AT THE age of 42, Hacy Tobias's corporate career came to a halt when she was told her services as general manager for a resources company were no longer required.
"I'd been working for the company for more than a year when I was made redundant," she says. "I was out the door and in shock. I couldn't talk to anyone. Just six weeks earlier I was told that I had made an outstanding contribution to the company."
Tobias believes her job loss had more to do with her gender than her performance. "The resources sector is male-dominated and very blokey. In the end it boiled down to the fact that I didn't fit in with the culture."
Tobias says the experience left her jaded. "I was embarrassed to tell people I was made redundant. I was concerned that, at 42, I was past my use-by date."
A psychologist specialising in organisational management, Daryl Stillwell, says most of those made redundant involuntarily have a similar reaction to Tobias. As much as they might try not to take the news personally, most do.
"They see it as a reflection on themselves," Stillwell says. "They think they're a failure. Also, they are concerned about their standing among family members and friends. They're worried about the financial impact on their lives."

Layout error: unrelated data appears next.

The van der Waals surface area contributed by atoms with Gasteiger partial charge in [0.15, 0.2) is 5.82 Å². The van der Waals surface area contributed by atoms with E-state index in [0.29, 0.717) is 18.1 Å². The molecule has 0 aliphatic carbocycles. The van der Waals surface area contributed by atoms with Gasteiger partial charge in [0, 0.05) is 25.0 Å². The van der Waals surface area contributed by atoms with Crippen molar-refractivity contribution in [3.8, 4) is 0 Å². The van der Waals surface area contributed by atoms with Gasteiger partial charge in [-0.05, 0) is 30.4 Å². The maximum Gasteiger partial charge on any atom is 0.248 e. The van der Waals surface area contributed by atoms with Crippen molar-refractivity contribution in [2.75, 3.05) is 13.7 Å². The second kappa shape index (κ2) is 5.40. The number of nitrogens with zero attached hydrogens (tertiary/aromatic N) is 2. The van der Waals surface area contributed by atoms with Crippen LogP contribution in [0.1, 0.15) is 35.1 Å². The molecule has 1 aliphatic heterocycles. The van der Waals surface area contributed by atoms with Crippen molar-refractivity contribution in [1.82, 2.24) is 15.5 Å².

A few others, he says, are over-confident, think it's the company's loss and they will find a job quickly.
Another extreme is the person who falls apart psychologically. They have invested everything in their job and lost not only their livelihood but also their friends because all their networks are linked to work.
"To them, the employer has effectively taken away the meaning of life," Stillwell says.
The most common reaction is somewhere between the two extremes and it is normal to feel anxiety and confusion over what to do next. A short break to recalibrate is ideal.
Tobias spent several months looking for work. After several failed attempts to land a job, she decided to go out on her own.
"I wanted to do something where I wouldn't be made redundant or lose my job because there was a change of guard or restructure," she says. "I started thinking about going out on my own. I had no idea about running a business. I got talking to other people to learn how to do it. I joined networking groups and I read lots of books."
Today, Tobias runs a home-based business and last year published a book, The Diaries of a Corporate Princess, to help others cope with career change.
Stillwell's recommendation to the recently redundant is to spread the word in a positive way that you are looking for work.
Also, it's important to spend time updating your resume. Finally, he adds, a change in job can turn out to be a positive experience.